Editor’s note: The content on this page was published before June 2023, when the United Nations adopted a legally binding treaty on the conservation and sustainable use of marine biodiversity in areas beyond national jurisdiction, sometimes referred to as the high seas treaty.
After over a decade of informal discussions and six years of formal treaty negotiations, the United Nations agreed to the text for a new international treaty on the conservation and sustainable use of marine biodiversity of areas beyond national jurisdiction, commonly called the high seas. This new high seas treaty is the global community’s first opportunity in three decades to update the guidance on the conservation provisions in the United Nations Convention on the Law of the Sea, also known as the “constitution for the ocean,” and to help fill gaps in international ocean governance.
The geographic scope of this treaty is enormous—areas beyond national jurisdiction make up two-thirds of the ocean and cover nearly half of the surface of the planet. To date very few management organizations have focused on conserving this area, or have the tools available to protect important places beyond borders. This treaty presents an opportunity to create a new paradigm that prioritizes biodiversity conservation, healthy ecosystems and more equitable access to high seas marine scientific research and resources.
What does the treaty do?
Although some details remain to be decided by the countries that eventually ratify the treaty, the current text outlines a number of important functions. Specifically, the treaty establishes:
- A legal framework and process for establishing a network of high seas marine protected areas (MPAs), including highly and fully protected areas that, once implemented, can help countries meet the 30% global ocean protection target adopted as part of the Kunming-Montreal Global Biodiversity Framework.
- A process, along with standards and guidelines, for assessing environmental impacts to ensure that new and unregulated high seas activities have minimal impact on ecosystems and marine life.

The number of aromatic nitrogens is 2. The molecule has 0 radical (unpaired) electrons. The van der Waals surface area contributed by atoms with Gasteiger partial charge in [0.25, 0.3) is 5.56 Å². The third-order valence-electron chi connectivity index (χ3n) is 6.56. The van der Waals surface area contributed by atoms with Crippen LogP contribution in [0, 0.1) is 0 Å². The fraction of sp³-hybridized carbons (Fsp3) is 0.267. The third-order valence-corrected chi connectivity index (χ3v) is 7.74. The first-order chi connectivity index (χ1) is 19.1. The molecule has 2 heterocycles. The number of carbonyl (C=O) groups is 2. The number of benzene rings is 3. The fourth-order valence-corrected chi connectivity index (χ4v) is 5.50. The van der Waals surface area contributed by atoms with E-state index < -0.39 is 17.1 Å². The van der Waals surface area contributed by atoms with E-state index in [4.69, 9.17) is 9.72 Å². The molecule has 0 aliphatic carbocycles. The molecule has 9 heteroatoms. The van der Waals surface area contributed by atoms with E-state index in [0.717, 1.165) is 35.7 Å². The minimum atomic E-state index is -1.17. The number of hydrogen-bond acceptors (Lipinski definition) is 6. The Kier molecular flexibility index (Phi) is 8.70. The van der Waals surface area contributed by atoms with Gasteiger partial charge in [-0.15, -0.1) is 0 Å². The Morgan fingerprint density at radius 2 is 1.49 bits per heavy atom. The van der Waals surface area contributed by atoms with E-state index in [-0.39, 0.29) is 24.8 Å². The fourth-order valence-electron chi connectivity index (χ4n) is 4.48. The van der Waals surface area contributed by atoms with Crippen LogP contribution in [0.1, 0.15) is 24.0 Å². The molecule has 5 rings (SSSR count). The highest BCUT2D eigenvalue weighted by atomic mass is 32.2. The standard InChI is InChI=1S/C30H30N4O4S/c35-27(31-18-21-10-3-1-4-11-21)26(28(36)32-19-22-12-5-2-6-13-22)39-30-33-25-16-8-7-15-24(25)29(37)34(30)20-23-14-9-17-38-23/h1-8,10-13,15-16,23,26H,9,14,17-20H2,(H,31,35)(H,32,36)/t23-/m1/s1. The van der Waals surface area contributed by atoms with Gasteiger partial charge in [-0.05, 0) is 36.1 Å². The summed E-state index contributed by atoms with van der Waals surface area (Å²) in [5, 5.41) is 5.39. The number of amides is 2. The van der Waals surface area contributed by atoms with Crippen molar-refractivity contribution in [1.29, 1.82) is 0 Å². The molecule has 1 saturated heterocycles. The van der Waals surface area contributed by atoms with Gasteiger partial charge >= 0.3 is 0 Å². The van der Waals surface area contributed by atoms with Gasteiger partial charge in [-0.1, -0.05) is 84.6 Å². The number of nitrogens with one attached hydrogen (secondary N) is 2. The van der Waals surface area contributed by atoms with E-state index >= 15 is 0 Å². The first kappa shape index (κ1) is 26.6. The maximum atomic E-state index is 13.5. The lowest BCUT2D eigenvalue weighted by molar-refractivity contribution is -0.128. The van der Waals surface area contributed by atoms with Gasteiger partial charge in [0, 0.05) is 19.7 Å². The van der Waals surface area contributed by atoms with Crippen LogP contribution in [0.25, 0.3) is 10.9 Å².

- An institutional infrastructure to oversee the implementation of the agreement, including a decision-making body (the Conference of the Parties, or COP) supported by a secretariat, a scientific advisory body and other committees to support capacity building and the transfer of marine technology, as well as implementation of, and compliance with, the treaty.
- A financial mechanism and provisions for delivering capacity building (e.g., access to information, training and other monetary and non-monetary resources) and the transfer of marine technology to enable inclusive, equitable and effective implementation of the agreement.
- Requirements for the fair and equitable sharing of benefits—monetary and non-monetary—derived from marine genetic resources in areas beyond national jurisdiction to support developing countries.
The treaty establishes a number of important tools and institutions that will enable the international community to tackle the dual challenges of climate change and biodiversity loss, including by promoting coherence and coordination with other management bodies. However, the agreement will not solve all ocean governance challenges alone, nor will it replace existing management bodies such as regional fisheries management organizations and the International Seabed Authority; the global community will still rely on those institutions to make management decisions on fishing and seabed mining, respectively, on the high seas.
The future high seas body will provide a platform to consider the cumulative impacts that multiple human activities have on marine biodiversity—and how these threats might be addressed across sectors such as shipping, mining, fishing and more. Other management bodies may be involved in the development of future high seas MPAs established under the new agreement, but the relationship between these bodies and the future high seas body is likely to evolve as the agreement is implemented.
U.N. negotiators cleared one of the biggest hurdles in finalizing the treaty text, but there are still several steps that must happen before the treaty will take effect and be able to establish high seas MPAs. First, the U.N. must formally adopt the treaty text—a largely procedural step that is expected to occur this summer. Then, for the treaty to enter into force, 60 countries must ratify it. The first meeting of the COP will then take place within one year of entry into force.
In the interim, countries can begin compiling the scientific input to develop proposals for high seas MPAs that can be considered by the COP, once it is operational. Additionally, the U.N. can undertake preparatory work to lay the groundwork for some of the guidelines and administrative matters for the COP to consider at its first meeting.
The new high seas treaty text is a momentous and exciting first step towards protecting the high seas. This presents an opportunity for the global community to come together to consider the cumulative impacts of human activities on the ocean and take action to address these concerns more holistically. It is critical to build on this momentum and encourage swift ratification and effective implementation of the treaty to advance the conservation and sustainable use of marine biodiversity for half of the planet—and the benefit of us all.
Nichola Clark works on The Pew Charitable Trusts’ ocean governance project.